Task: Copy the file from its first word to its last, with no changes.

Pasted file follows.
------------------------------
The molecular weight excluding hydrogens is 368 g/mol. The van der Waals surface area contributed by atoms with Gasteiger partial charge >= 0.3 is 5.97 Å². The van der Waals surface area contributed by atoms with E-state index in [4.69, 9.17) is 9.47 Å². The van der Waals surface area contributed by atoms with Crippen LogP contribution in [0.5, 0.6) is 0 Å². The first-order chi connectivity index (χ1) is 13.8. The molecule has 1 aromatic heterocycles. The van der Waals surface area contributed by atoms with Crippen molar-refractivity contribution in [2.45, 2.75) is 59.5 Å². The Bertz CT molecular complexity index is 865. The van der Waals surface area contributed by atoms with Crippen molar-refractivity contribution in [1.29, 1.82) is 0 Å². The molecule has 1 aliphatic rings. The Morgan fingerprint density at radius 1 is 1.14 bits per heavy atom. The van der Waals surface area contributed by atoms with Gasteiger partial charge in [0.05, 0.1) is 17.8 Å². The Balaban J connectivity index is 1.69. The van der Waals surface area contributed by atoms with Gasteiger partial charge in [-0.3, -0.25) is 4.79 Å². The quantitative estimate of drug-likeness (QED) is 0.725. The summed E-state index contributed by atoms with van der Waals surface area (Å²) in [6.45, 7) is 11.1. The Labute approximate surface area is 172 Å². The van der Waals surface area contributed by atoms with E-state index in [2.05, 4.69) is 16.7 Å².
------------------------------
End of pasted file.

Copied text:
The molecular weight excluding hydrogens is 368 g/mol. The van der Waals surface area contributed by atoms with Gasteiger partial charge >= 0.3 is 5.97 Å². The van der Waals surface area contributed by atoms with E-state index in [4.69, 9.17) is 9.47 Å². The van der Waals surface area contributed by atoms with Crippen LogP contribution in [0.5, 0.6) is 0 Å². The first-order chi connectivity index (χ1) is 13.8. The molecule has 1 aromatic heterocycles. The van der Waals surface area contributed by atoms with Crippen molar-refractivity contribution in [2.45, 2.75) is 59.5 Å². The Bertz CT molecular complexity index is 865. The van der Waals surface area contributed by atoms with Crippen molar-refractivity contribution in [1.29, 1.82) is 0 Å². The molecule has 1 aliphatic rings. The Morgan fingerprint density at radius 1 is 1.14 bits per heavy atom. The van der Waals surface area contributed by atoms with Gasteiger partial charge in [0.05, 0.1) is 17.8 Å². The Balaban J connectivity index is 1.69. The van der Waals surface area contributed by atoms with Gasteiger partial charge in [-0.3, -0.25) is 4.79 Å². The quantitative estimate of drug-likeness (QED) is 0.725. The summed E-state index contributed by atoms with van der Waals surface area (Å²) in [6.45, 7) is 11.1. The Labute approximate surface area is 172 Å². The van der Waals surface area contributed by atoms with E-state index in [2.05, 4.69) is 16.7 Å².